Comment: A full commission is needed for better wildlife management


By Bryce Levin / For the herald

On November 19, Washington State Fish and Wildlife Commission voted on proposed changes to the structure of the Limited Entry Spring 2022 Bear Hunt. While the public notice stated that the vote was for language and opportunity updates, it quickly became apparent that the issue of bear hunting in Washington was on the line. The vote ended with a 4-4 tie, ending the 2022 spring bear hunt.

The commission consists of nine governor-appointed members mandated to establish policies to preserve and perpetuate fish, wildlife, and ecosystems while providing sustainable recreational and harvesting opportunities for fish and wildlife. It works closely with Washington State Department of Fish and Wildlife (WDFW), receives recommendations from WDFW biologists, and holds meetings allowing public input to set regulated hunting seasons and commercial and recreational fishing seasons.

In January 2021, two new commission members were appointed by Governor Jay Inslee to fill two of the three seats vacated by commissioners whose terms had expired in December 2020. Twelve months later, the third seat, a seat of eastern Washington, was left without a nomination, leaving an eight-member commission at the time of the vote.

At the October 22 meeting, two newly appointed commissioners, Lorna Smith and Fred Koontz, went on the offensive, overwhelming WDFW staff with a long list of questions, targeting the accuracy of department data and challenging the ethics of bear hunting. In response, WDFW biologists provided a 100-page response citing their methodology for obtaining data, unit by harvest unit, population estimates, ungulate predation, den emergence and timing of den. harvest, to name a few.

Biologists viewed the spring season as a tool to reduce human-bear conflict, prevent damage to timber, and mitigate predation on elk calves and newborn fawns. Biologists estimated that there were between 18,000 and 21,000 adult black bears statewide, a robust, stable and growing population.

The data presented showed that the 10-year harvest rates for spring and fall hunting average between 8.22% and 9.59% of the population, falling within or below the objective of 9% to 11% harvest rate per year for a sustainable population. A 2020 study of predation in the Blue Mountains of southeastern Washington found 125 elk calves; 77 calves were lost to predators, with 16-20% attributed to black bears. This same herd of elk has experienced a significant population decline over the past seven years and is one of the areas where a significant number of spring bear tags are being assigned, in an effort to reduce predation and give this flock some much-needed relief.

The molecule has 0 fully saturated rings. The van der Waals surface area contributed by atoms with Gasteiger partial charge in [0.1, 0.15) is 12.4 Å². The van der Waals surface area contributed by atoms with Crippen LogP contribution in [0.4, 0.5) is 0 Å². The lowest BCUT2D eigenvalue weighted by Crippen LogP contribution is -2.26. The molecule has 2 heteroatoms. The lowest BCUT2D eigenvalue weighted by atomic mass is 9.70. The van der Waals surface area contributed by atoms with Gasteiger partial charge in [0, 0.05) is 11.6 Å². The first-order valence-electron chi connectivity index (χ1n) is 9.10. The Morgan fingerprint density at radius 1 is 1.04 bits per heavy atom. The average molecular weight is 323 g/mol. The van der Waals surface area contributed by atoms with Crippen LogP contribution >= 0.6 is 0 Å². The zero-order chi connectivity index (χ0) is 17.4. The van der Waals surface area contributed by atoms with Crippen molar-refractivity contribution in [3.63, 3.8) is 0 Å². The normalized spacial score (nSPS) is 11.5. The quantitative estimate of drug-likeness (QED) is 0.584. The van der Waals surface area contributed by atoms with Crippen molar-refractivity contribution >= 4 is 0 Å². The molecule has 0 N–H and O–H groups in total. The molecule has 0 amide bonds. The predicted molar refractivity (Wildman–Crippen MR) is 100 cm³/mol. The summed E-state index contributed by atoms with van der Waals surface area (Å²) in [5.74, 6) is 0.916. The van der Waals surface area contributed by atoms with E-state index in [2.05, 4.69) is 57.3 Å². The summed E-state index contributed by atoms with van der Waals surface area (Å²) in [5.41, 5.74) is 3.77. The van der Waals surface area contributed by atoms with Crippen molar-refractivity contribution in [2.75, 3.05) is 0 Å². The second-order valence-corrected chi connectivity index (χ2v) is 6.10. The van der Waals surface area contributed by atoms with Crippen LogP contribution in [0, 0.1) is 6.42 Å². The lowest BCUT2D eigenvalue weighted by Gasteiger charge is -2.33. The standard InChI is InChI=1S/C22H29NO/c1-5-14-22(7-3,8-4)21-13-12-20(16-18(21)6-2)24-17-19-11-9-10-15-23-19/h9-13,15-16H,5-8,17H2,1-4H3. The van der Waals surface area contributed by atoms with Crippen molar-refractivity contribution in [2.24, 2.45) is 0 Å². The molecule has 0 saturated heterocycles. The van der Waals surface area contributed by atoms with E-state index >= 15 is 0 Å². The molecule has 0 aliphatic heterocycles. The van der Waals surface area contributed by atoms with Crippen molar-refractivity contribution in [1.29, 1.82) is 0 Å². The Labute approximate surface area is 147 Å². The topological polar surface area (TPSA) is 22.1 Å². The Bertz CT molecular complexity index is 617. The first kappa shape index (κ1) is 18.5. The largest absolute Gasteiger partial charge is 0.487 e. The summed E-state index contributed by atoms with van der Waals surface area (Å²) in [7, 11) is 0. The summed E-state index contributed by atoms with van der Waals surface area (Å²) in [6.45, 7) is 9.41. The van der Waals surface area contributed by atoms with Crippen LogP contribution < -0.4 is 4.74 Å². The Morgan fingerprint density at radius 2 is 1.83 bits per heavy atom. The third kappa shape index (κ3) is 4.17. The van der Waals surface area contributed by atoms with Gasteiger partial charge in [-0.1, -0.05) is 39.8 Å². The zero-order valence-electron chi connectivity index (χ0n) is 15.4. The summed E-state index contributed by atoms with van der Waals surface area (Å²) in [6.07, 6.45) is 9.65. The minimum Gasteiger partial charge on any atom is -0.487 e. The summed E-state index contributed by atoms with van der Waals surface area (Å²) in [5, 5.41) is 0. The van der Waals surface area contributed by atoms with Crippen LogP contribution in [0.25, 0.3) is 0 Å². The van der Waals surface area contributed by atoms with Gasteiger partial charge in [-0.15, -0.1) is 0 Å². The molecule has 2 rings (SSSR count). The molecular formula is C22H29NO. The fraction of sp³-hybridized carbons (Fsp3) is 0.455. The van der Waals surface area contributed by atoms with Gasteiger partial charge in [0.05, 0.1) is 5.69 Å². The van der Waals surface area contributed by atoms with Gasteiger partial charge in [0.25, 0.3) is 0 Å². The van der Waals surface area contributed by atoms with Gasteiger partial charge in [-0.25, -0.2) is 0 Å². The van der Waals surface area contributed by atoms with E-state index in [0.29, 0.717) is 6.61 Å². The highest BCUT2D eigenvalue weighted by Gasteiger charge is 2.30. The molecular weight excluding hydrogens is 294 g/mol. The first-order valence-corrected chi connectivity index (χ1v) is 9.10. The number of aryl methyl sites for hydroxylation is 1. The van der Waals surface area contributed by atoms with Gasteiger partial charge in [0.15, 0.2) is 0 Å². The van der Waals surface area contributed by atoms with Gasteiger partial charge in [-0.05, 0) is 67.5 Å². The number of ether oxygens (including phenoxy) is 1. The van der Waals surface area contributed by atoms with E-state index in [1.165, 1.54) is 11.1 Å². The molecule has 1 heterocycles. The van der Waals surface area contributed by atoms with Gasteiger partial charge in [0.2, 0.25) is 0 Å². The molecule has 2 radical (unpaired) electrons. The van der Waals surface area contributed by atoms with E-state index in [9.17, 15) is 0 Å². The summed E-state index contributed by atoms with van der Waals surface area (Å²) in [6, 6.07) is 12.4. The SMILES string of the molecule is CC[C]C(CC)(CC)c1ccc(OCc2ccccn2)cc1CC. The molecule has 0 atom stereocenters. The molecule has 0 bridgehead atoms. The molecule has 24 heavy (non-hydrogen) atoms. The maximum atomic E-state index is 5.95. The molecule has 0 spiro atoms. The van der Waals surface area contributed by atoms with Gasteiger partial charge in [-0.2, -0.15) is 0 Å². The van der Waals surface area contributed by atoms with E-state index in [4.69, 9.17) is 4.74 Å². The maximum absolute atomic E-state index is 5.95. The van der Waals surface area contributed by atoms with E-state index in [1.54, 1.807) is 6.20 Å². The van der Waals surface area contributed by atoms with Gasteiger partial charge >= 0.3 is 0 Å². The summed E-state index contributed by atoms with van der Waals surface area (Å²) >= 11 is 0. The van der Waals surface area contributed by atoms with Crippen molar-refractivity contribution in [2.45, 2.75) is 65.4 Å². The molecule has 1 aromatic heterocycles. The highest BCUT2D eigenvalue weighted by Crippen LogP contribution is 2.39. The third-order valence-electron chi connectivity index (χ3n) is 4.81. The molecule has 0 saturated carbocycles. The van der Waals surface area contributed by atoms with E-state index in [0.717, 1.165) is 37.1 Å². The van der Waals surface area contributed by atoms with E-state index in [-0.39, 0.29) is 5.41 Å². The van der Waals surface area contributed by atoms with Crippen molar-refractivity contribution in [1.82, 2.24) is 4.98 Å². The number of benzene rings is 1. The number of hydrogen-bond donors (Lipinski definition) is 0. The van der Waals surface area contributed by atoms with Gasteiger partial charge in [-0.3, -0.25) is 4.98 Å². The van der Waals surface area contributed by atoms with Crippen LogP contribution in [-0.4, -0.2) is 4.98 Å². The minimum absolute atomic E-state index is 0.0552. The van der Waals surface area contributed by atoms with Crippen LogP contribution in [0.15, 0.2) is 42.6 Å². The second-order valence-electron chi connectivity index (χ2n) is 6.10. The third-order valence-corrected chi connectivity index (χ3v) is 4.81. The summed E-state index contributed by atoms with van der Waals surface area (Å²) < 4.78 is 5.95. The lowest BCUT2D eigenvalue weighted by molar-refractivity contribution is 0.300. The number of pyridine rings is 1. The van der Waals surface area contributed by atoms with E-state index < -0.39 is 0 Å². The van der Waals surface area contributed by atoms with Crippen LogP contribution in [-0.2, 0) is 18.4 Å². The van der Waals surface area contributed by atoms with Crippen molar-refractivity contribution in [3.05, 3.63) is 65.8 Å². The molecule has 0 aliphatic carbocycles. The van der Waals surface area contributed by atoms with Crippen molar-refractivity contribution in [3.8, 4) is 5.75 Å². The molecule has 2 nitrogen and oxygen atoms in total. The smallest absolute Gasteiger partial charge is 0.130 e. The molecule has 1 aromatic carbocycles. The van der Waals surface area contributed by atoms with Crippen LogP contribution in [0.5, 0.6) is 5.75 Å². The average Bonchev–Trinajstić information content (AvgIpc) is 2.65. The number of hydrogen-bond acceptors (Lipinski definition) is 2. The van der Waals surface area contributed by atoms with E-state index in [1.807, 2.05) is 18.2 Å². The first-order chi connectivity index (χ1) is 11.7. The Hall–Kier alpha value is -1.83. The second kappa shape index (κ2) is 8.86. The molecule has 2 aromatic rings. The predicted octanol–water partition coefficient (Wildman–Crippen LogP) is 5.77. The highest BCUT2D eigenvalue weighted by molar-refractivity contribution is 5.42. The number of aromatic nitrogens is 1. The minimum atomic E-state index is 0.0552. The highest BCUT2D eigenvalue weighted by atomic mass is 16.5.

Historically, public comment at commission meetings has been limited to in-person comment, but in response to covid, WDFW is now allowing public comment via Zoom, opening up public comment to citizens nationwide. With this new tool on the table for individuals and anti-hunting organizations, the FWC has been inundated with coordinated feedback from local and national anti-hunting organizations.

These groups cite fallacious emotional arguments opposing hunting as unethical and cruel and use terms such as “trophy hunting” to paint pictures of wasteful and unnecessary killing of wildlife. In addition to the tools provided by the hunt and the revenue generated, state law requires that all edible parts of harvested game be consumed. This manual has been adopted and is being implemented in California, Colorado and Arizona in an effort to reduce or eliminate cougar, bear and bobcat hunting. This is a coordinated attack on the North American wildlife conservation model, a management model that has recovered depleted wildlife populations like grizzly bears, gray wolves and bald eagles while maintaining populations wildlife through scientific and objective management.

Where does the funding come from? In the 2019-2021 biennium, $97.4 million in revenue was generated by hunters and anglers through license sales and statewide applications. These revenues – in addition to funding received through the Dingell-Johnson Act, a 10% tax on fishing tackle, and the Pittman-Robertson Act, an 11% tax on guns and ammunition – generate 30% of WDFW’s annual budget.

Since these laws came into effect, more than $22.9 billion has been collected and allocated to states, including nearly $1 billion in 2020.

Hunting isn’t for everyone, and that’s fine. But turning a blind eye to the beneficial role hunting plays in wildlife management and funding is a loser for wildlife and people who value balanced and diverse ecosystems and wildlife. We must manage wildlife using the best available science and demand that the governor appoint people to the Fish and Wildlife Commission who believe in the North American model of wildlife conservation.

You can learn more about how we can hold our commission and our governor accountable at

Bryce Levin is the Conservation and Policy Manager for Backcountry Hunters and Anglers, Washington Chapter. He lives in Lake Stevens.

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